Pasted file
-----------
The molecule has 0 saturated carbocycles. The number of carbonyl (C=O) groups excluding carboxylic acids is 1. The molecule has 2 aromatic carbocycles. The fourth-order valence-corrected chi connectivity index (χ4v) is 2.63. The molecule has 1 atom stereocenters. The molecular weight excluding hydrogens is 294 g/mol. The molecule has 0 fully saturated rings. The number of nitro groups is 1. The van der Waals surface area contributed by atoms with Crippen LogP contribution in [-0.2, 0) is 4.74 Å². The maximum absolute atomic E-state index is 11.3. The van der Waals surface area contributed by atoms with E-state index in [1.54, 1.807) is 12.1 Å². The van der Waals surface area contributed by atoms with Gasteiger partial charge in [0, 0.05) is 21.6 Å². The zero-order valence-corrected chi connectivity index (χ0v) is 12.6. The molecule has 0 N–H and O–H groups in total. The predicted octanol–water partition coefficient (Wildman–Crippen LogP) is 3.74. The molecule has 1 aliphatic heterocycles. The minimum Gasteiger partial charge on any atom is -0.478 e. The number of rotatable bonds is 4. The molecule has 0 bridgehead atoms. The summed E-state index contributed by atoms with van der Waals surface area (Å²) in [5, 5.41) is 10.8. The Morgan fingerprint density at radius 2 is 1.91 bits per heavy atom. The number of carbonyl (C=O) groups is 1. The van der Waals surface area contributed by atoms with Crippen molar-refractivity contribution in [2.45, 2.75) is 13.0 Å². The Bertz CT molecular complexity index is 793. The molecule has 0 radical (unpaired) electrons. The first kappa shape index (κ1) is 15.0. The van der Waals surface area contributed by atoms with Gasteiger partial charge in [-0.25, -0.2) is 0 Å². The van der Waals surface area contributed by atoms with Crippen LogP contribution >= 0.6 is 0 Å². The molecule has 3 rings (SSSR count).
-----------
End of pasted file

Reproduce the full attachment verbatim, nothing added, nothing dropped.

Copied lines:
The molecule has 0 saturated carbocycles. The number of carbonyl (C=O) groups excluding carboxylic acids is 1. The molecule has 2 aromatic carbocycles. The fourth-order valence-corrected chi connectivity index (χ4v) is 2.63. The molecule has 1 atom stereocenters. The molecular weight excluding hydrogens is 294 g/mol. The molecule has 0 fully saturated rings. The number of nitro groups is 1. The van der Waals surface area contributed by atoms with Crippen LogP contribution in [-0.2, 0) is 4.74 Å². The maximum absolute atomic E-state index is 11.3. The van der Waals surface area contributed by atoms with E-state index in [1.54, 1.807) is 12.1 Å². The van der Waals surface area contributed by atoms with Gasteiger partial charge in [0, 0.05) is 21.6 Å². The zero-order valence-corrected chi connectivity index (χ0v) is 12.6. The molecule has 0 N–H and O–H groups in total. The predicted octanol–water partition coefficient (Wildman–Crippen LogP) is 3.74. The molecule has 1 aliphatic heterocycles. The minimum Gasteiger partial charge on any atom is -0.478 e. The number of rotatable bonds is 4. The molecule has 0 bridgehead atoms. The summed E-state index contributed by atoms with van der Waals surface area (Å²) in [5, 5.41) is 10.8. The Morgan fingerprint density at radius 2 is 1.91 bits per heavy atom. The number of carbonyl (C=O) groups is 1. The van der Waals surface area contributed by atoms with Crippen molar-refractivity contribution in [2.45, 2.75) is 13.0 Å². The Bertz CT molecular complexity index is 793. The molecule has 0 radical (unpaired) electrons. The first kappa shape index (κ1) is 15.0. The van der Waals surface area contributed by atoms with Gasteiger partial charge in [-0.25, -0.2) is 0 Å². The van der Waals surface area contributed by atoms with Crippen LogP contribution >= 0.6 is 0 Å². The molecule has 3 rings (SSSR count).